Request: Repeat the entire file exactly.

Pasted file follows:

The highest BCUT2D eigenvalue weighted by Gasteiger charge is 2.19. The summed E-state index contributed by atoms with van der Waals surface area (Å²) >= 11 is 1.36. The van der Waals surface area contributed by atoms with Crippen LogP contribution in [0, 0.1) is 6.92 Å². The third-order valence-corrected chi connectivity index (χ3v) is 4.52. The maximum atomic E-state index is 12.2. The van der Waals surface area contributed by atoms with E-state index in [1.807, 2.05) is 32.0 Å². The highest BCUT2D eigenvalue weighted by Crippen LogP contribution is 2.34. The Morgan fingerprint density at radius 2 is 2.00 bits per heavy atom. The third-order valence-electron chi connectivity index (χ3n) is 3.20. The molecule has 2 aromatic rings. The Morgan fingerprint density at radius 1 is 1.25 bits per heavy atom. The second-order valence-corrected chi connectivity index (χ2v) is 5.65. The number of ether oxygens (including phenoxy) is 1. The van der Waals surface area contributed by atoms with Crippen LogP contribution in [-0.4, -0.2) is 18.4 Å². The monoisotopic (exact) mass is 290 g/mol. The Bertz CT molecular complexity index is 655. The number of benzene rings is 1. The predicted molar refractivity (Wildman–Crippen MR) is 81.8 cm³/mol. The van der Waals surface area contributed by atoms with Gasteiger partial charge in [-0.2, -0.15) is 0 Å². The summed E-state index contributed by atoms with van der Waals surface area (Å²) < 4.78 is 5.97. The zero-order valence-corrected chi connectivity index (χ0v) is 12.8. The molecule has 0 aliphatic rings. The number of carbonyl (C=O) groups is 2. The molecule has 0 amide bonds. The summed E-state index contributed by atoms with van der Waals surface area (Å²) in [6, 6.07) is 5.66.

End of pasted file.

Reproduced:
The highest BCUT2D eigenvalue weighted by Gasteiger charge is 2.19. The summed E-state index contributed by atoms with van der Waals surface area (Å²) >= 11 is 1.36. The van der Waals surface area contributed by atoms with Crippen LogP contribution in [0, 0.1) is 6.92 Å². The third-order valence-corrected chi connectivity index (χ3v) is 4.52. The maximum atomic E-state index is 12.2. The van der Waals surface area contributed by atoms with E-state index in [1.807, 2.05) is 32.0 Å². The highest BCUT2D eigenvalue weighted by Crippen LogP contribution is 2.34. The Morgan fingerprint density at radius 2 is 2.00 bits per heavy atom. The third-order valence-electron chi connectivity index (χ3n) is 3.20. The molecule has 2 aromatic rings. The Morgan fingerprint density at radius 1 is 1.25 bits per heavy atom. The second-order valence-corrected chi connectivity index (χ2v) is 5.65. The number of ether oxygens (including phenoxy) is 1. The van der Waals surface area contributed by atoms with Crippen LogP contribution in [-0.4, -0.2) is 18.4 Å². The monoisotopic (exact) mass is 290 g/mol. The Bertz CT molecular complexity index is 655. The number of benzene rings is 1. The predicted molar refractivity (Wildman–Crippen MR) is 81.8 cm³/mol. The van der Waals surface area contributed by atoms with Gasteiger partial charge in [-0.2, -0.15) is 0 Å². The summed E-state index contributed by atoms with van der Waals surface area (Å²) < 4.78 is 5.97. The zero-order valence-corrected chi connectivity index (χ0v) is 12.8. The molecule has 0 aliphatic rings. The number of carbonyl (C=O) groups is 2. The molecule has 0 amide bonds. The summed E-state index contributed by atoms with van der Waals surface area (Å²) in [6, 6.07) is 5.66.